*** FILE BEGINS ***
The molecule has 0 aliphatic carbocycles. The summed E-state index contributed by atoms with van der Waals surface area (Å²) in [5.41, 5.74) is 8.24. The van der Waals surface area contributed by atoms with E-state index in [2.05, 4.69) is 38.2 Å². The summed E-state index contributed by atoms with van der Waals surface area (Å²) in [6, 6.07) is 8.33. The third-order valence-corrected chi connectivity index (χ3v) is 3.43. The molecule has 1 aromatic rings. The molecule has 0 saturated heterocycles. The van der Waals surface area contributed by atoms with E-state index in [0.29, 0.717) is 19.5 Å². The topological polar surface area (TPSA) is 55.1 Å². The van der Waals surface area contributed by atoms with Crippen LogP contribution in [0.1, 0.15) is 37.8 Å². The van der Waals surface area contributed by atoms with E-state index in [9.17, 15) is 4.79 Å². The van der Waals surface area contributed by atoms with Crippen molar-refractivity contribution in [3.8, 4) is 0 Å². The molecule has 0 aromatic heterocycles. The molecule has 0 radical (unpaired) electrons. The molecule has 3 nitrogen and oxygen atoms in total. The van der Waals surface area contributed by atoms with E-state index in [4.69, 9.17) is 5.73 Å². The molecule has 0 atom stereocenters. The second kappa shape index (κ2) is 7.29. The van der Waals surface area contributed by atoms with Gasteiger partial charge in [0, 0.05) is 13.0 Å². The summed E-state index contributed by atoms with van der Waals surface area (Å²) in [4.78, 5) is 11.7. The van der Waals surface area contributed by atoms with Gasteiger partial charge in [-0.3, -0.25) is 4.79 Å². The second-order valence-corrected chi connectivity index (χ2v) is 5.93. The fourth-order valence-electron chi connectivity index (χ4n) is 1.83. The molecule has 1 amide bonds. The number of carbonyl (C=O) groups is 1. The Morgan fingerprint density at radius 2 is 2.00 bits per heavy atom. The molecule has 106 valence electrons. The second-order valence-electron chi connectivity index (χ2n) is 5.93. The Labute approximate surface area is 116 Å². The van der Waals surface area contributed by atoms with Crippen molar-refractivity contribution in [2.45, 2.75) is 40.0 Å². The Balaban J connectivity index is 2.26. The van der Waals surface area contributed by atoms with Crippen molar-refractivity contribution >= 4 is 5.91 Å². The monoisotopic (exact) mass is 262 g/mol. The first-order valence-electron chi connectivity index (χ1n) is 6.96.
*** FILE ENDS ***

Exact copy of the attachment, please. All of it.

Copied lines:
The molecule has 0 aliphatic carbocycles. The summed E-state index contributed by atoms with van der Waals surface area (Å²) in [5.41, 5.74) is 8.24. The van der Waals surface area contributed by atoms with E-state index in [2.05, 4.69) is 38.2 Å². The summed E-state index contributed by atoms with van der Waals surface area (Å²) in [6, 6.07) is 8.33. The third-order valence-corrected chi connectivity index (χ3v) is 3.43. The molecule has 1 aromatic rings. The molecule has 0 saturated heterocycles. The van der Waals surface area contributed by atoms with E-state index in [0.29, 0.717) is 19.5 Å². The topological polar surface area (TPSA) is 55.1 Å². The van der Waals surface area contributed by atoms with Crippen LogP contribution in [0.1, 0.15) is 37.8 Å². The van der Waals surface area contributed by atoms with E-state index in [9.17, 15) is 4.79 Å². The van der Waals surface area contributed by atoms with Crippen molar-refractivity contribution in [3.8, 4) is 0 Å². The molecule has 0 aromatic heterocycles. The molecule has 0 radical (unpaired) electrons. The molecule has 3 nitrogen and oxygen atoms in total. The van der Waals surface area contributed by atoms with E-state index in [4.69, 9.17) is 5.73 Å². The molecule has 0 atom stereocenters. The second kappa shape index (κ2) is 7.29. The van der Waals surface area contributed by atoms with Gasteiger partial charge in [0, 0.05) is 13.0 Å². The summed E-state index contributed by atoms with van der Waals surface area (Å²) in [4.78, 5) is 11.7. The van der Waals surface area contributed by atoms with Gasteiger partial charge in [-0.3, -0.25) is 4.79 Å². The second-order valence-corrected chi connectivity index (χ2v) is 5.93. The fourth-order valence-electron chi connectivity index (χ4n) is 1.83. The molecule has 1 amide bonds. The number of carbonyl (C=O) groups is 1. The Morgan fingerprint density at radius 2 is 2.00 bits per heavy atom. The molecule has 106 valence electrons. The second-order valence-electron chi connectivity index (χ2n) is 5.93. The Labute approximate surface area is 116 Å². The van der Waals surface area contributed by atoms with Crippen molar-refractivity contribution in [2.45, 2.75) is 40.0 Å². The Balaban J connectivity index is 2.26. The van der Waals surface area contributed by atoms with Crippen molar-refractivity contribution >= 4 is 5.91 Å². The monoisotopic (exact) mass is 262 g/mol. The first-order valence-electron chi connectivity index (χ1n) is 6.96.